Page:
Zarb-e-Azb: Skeptics and Believers

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By Mushfiq Murshed[1]

 

Ever since the launch of  Zarb-e-Azb there remains a dichotomy in analytical perception over the sincerity behind and the impact of this military operation.  One group believes that a paradigm shift in policy has finally occurred in Pakistan where old doctrines of ‘strategic depth’ through proxy warriors have been shunned and a new counter insurgency doctrine has emerged that will pave the way for a new Pakistan. The other group believes that the operation will be ineffective due to a strategic attempt to protect some militant factions that have historically received military patronage, i.e. selective targeting.

The paradigm shift, however, was visible much before the operation was launched.  Under the previous COAS, General Kayani, a new army doctrine supplanted India with homegrown and external extremist/militant elements as being the primary security threat to Pakistan.  This shift in paradigm was officially confirmed during the Joint Chiefs of Staff Committee meeting held on 19 March 2013.

The present COAS, Gen Raheel Sharif, is said to have played a crucial role in altering the mindset of the military top brass towards this direction.  In his capacity as Inspector General Training and Evaluation, the present COAS had been actively involved in developing new counter insurgency and counter terrorist doctrines.  It, therefore, did not come as a surprise when his ascendency to the helm of affairs brought a far more aggressive and proactive approach towards dealing with the militancy menace in the country.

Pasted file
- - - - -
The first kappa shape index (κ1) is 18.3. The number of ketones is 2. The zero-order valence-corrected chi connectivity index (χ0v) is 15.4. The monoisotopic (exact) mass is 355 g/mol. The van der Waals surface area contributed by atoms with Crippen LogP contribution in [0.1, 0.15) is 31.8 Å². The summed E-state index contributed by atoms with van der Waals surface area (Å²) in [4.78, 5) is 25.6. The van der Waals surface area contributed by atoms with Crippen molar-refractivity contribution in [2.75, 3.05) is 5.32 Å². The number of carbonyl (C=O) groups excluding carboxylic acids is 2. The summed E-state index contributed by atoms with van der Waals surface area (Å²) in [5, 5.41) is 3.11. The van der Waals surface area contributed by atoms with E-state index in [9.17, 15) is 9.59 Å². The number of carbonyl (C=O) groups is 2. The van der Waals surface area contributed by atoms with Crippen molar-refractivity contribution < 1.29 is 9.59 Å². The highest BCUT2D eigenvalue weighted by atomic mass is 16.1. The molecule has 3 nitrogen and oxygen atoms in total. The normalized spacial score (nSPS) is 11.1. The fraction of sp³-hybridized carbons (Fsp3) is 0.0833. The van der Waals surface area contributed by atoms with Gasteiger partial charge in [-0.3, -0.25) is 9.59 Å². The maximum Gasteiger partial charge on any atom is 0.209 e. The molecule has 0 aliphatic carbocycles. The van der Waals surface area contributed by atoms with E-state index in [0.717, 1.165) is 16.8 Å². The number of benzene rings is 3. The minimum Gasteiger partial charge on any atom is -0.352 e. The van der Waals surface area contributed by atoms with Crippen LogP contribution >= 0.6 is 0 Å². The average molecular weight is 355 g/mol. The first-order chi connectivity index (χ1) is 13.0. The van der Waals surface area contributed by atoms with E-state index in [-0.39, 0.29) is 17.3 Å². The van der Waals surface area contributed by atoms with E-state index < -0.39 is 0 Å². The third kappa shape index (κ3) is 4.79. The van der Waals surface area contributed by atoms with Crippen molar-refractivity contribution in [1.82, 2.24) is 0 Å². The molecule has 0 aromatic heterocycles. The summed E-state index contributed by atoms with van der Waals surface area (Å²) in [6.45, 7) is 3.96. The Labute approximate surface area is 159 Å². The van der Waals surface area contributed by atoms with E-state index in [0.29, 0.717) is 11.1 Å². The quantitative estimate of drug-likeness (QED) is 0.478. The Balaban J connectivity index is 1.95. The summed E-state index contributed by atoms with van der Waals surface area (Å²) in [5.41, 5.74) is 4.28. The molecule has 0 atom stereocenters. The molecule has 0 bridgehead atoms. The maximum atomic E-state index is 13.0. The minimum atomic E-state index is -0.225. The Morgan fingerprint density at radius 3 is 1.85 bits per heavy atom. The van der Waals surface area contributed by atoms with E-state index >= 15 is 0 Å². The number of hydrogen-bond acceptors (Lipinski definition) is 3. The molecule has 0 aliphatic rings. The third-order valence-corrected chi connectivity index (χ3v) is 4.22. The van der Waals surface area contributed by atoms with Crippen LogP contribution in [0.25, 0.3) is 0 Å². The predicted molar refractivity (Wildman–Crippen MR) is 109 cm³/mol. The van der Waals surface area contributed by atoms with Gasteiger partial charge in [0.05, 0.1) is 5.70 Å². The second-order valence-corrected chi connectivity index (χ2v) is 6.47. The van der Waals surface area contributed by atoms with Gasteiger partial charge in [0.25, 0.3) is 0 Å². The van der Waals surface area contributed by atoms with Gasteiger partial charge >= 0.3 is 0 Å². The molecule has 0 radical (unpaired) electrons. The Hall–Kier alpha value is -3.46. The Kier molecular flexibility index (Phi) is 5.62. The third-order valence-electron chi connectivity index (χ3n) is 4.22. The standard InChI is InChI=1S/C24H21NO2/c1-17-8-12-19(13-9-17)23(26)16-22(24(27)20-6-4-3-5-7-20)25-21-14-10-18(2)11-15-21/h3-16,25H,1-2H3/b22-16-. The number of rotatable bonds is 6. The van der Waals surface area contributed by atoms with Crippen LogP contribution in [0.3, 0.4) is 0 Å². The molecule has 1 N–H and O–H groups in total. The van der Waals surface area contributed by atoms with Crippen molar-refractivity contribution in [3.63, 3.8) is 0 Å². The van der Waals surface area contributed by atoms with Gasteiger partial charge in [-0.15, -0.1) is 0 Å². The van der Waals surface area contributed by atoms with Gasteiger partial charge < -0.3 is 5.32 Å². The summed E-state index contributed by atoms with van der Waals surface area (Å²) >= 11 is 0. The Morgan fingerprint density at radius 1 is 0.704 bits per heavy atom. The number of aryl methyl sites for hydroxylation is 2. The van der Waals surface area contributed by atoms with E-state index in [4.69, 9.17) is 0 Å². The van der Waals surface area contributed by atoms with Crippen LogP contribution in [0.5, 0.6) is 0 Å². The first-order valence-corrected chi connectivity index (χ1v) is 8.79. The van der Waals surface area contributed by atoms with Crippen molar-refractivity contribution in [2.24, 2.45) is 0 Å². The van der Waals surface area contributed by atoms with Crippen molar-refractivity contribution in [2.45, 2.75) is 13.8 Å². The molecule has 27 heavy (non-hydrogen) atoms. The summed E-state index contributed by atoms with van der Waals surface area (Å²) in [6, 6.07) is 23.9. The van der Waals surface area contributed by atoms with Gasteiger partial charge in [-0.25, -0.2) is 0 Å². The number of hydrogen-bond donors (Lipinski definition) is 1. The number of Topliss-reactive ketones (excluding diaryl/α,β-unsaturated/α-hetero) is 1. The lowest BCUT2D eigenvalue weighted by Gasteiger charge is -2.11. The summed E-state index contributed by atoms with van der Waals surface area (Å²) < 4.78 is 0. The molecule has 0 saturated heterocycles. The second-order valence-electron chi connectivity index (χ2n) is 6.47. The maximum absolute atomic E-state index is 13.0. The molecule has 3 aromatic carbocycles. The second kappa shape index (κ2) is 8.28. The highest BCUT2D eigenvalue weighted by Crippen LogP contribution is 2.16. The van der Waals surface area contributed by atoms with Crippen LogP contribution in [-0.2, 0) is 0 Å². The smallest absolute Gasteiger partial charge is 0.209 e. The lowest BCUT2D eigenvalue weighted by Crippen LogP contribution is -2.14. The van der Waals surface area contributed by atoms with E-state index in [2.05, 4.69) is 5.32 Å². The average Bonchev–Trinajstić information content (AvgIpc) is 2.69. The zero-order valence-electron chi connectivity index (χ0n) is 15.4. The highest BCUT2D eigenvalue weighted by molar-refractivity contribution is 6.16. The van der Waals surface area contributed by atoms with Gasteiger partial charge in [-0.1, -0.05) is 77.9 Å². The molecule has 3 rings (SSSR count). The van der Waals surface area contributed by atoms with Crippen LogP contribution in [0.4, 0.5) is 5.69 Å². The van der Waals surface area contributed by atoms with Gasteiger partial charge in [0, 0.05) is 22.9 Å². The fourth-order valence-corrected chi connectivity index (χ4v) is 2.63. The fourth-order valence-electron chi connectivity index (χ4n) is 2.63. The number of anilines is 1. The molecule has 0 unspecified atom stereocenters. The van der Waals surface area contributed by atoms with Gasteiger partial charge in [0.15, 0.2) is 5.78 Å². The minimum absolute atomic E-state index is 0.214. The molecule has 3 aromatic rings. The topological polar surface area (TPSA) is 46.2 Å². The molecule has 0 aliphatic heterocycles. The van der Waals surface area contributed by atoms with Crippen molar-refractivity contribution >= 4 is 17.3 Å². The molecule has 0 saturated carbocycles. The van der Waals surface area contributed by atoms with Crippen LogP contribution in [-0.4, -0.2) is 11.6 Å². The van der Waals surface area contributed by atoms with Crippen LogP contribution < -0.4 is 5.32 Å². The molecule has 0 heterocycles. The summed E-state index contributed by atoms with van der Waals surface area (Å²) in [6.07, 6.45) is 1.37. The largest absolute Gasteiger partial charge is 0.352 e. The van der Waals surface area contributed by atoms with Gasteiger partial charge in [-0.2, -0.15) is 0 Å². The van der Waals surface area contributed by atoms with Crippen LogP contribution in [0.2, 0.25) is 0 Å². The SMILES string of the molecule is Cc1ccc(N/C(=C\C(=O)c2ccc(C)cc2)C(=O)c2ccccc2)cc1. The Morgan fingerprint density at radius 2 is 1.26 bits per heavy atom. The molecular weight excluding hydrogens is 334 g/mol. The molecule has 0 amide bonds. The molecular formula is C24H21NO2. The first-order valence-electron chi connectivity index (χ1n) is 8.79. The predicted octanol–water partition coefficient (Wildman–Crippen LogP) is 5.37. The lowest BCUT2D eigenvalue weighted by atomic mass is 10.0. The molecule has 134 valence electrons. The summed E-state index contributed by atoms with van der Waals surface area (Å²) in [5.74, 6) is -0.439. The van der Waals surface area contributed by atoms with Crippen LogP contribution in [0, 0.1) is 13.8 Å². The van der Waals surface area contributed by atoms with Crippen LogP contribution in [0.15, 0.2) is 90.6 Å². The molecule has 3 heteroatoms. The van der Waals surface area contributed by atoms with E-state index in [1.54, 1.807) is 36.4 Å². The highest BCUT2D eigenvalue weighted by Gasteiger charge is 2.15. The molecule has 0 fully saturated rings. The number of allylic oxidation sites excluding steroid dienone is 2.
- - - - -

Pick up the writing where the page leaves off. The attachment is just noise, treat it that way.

An all-encompassing military operation was planned for North Waziristan.  It was to be launched in March 2014.  It was the civilian government that was actually responsible for delays in the operation as they maintained a week-knead approach of negotiations with the enemy.  They wasted the first half of 2014 in this futile endeavor.  Despite several outrageous moments, which included the release of a video by the TTP that showed them playing football with the decapitated heads of Pakistani soldiers, the political leadership did not budge from their stance to appease these extremist militants.  They remained steadfast in attempts to reintegrate these barbarians into mainstream civil society through negotiations.

It was not until the June 8-9, 2014 attack on the Karachi airport by the TTP that the initiative was taken out of the hands of the spineless political leadership.  A week later, on 15 June 2014, Operation Zarb-e-Azb was launched.  This was a correct decision that was made exclusively by the Pakistan Army and the prime minister had no option but to go along with it.

This was the 9th military operation conducted by the Pakistan army since they joined the war on terror.  The core difference of Zarb e Azb from the previous operations was that for the first time the Haqqani network was included in the targeted groups which included Tehreek-e-Taliban Pakistan (TTP), Al-Qaeda, The Islamic Movement of Uzbekistan and the East Turkestan Islamic Movement.